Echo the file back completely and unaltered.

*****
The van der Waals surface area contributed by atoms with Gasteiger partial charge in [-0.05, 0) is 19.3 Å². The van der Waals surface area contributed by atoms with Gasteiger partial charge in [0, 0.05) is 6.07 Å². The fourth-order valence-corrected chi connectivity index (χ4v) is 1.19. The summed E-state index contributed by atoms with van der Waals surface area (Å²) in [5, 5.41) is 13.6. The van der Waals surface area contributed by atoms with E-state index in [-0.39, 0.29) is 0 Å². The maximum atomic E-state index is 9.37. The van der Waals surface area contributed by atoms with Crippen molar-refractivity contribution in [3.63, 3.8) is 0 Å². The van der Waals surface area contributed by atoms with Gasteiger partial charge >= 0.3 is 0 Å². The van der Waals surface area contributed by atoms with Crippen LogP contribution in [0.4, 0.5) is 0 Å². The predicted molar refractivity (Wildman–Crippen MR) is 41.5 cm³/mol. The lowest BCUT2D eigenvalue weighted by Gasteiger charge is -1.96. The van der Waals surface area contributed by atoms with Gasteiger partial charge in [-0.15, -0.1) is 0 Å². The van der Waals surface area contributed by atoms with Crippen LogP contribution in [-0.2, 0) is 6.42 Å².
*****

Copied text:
The van der Waals surface area contributed by atoms with Gasteiger partial charge in [-0.05, 0) is 19.3 Å². The van der Waals surface area contributed by atoms with Gasteiger partial charge in [0, 0.05) is 6.07 Å². The fourth-order valence-corrected chi connectivity index (χ4v) is 1.19. The summed E-state index contributed by atoms with van der Waals surface area (Å²) in [5, 5.41) is 13.6. The van der Waals surface area contributed by atoms with E-state index in [-0.39, 0.29) is 0 Å². The maximum atomic E-state index is 9.37. The van der Waals surface area contributed by atoms with Crippen molar-refractivity contribution in [3.63, 3.8) is 0 Å². The van der Waals surface area contributed by atoms with Gasteiger partial charge >= 0.3 is 0 Å². The van der Waals surface area contributed by atoms with Crippen LogP contribution in [0.4, 0.5) is 0 Å². The predicted molar refractivity (Wildman–Crippen MR) is 41.5 cm³/mol. The lowest BCUT2D eigenvalue weighted by Gasteiger charge is -1.96. The van der Waals surface area contributed by atoms with Gasteiger partial charge in [-0.15, -0.1) is 0 Å². The van der Waals surface area contributed by atoms with Crippen LogP contribution in [-0.2, 0) is 6.42 Å².